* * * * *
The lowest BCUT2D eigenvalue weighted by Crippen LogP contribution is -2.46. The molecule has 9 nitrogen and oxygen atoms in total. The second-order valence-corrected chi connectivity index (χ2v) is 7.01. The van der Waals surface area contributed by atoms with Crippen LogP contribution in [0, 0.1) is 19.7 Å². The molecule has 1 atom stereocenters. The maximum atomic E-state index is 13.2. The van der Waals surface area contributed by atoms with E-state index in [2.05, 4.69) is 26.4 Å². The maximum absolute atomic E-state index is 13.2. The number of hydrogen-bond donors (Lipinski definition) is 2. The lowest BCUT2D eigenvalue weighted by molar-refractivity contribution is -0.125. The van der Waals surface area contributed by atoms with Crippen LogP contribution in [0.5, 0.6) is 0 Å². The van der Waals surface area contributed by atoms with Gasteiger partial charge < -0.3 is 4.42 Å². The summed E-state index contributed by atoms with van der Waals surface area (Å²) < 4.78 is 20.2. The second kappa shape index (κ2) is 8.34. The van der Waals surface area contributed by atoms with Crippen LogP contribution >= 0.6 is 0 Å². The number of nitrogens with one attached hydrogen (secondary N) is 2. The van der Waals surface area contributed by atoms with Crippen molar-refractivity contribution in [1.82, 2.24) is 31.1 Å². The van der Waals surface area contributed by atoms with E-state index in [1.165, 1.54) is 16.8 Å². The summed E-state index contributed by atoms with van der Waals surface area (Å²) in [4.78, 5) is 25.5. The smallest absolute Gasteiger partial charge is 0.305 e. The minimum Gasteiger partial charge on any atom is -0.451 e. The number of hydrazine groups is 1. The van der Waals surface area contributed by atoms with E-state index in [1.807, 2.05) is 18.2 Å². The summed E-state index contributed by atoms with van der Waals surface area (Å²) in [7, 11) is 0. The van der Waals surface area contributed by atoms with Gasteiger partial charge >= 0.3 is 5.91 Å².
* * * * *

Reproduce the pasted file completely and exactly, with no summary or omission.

The lowest BCUT2D eigenvalue weighted by Crippen LogP contribution is -2.46. The molecule has 9 nitrogen and oxygen atoms in total. The second-order valence-corrected chi connectivity index (χ2v) is 7.01. The van der Waals surface area contributed by atoms with Crippen LogP contribution in [0, 0.1) is 19.7 Å². The molecule has 1 atom stereocenters. The maximum atomic E-state index is 13.2. The van der Waals surface area contributed by atoms with E-state index in [2.05, 4.69) is 26.4 Å². The maximum absolute atomic E-state index is 13.2. The number of hydrogen-bond donors (Lipinski definition) is 2. The lowest BCUT2D eigenvalue weighted by molar-refractivity contribution is -0.125. The van der Waals surface area contributed by atoms with Crippen LogP contribution in [0.5, 0.6) is 0 Å². The van der Waals surface area contributed by atoms with Gasteiger partial charge < -0.3 is 4.42 Å². The summed E-state index contributed by atoms with van der Waals surface area (Å²) < 4.78 is 20.2. The second kappa shape index (κ2) is 8.34. The van der Waals surface area contributed by atoms with Crippen LogP contribution >= 0.6 is 0 Å². The number of nitrogens with one attached hydrogen (secondary N) is 2. The van der Waals surface area contributed by atoms with Crippen molar-refractivity contribution in [1.82, 2.24) is 31.1 Å². The van der Waals surface area contributed by atoms with E-state index in [1.165, 1.54) is 16.8 Å². The summed E-state index contributed by atoms with van der Waals surface area (Å²) in [4.78, 5) is 25.5. The smallest absolute Gasteiger partial charge is 0.305 e. The minimum Gasteiger partial charge on any atom is -0.451 e. The number of hydrazine groups is 1. The van der Waals surface area contributed by atoms with E-state index in [1.807, 2.05) is 18.2 Å². The summed E-state index contributed by atoms with van der Waals surface area (Å²) in [7, 11) is 0. The van der Waals surface area contributed by atoms with Gasteiger partial charge >= 0.3 is 5.91 Å².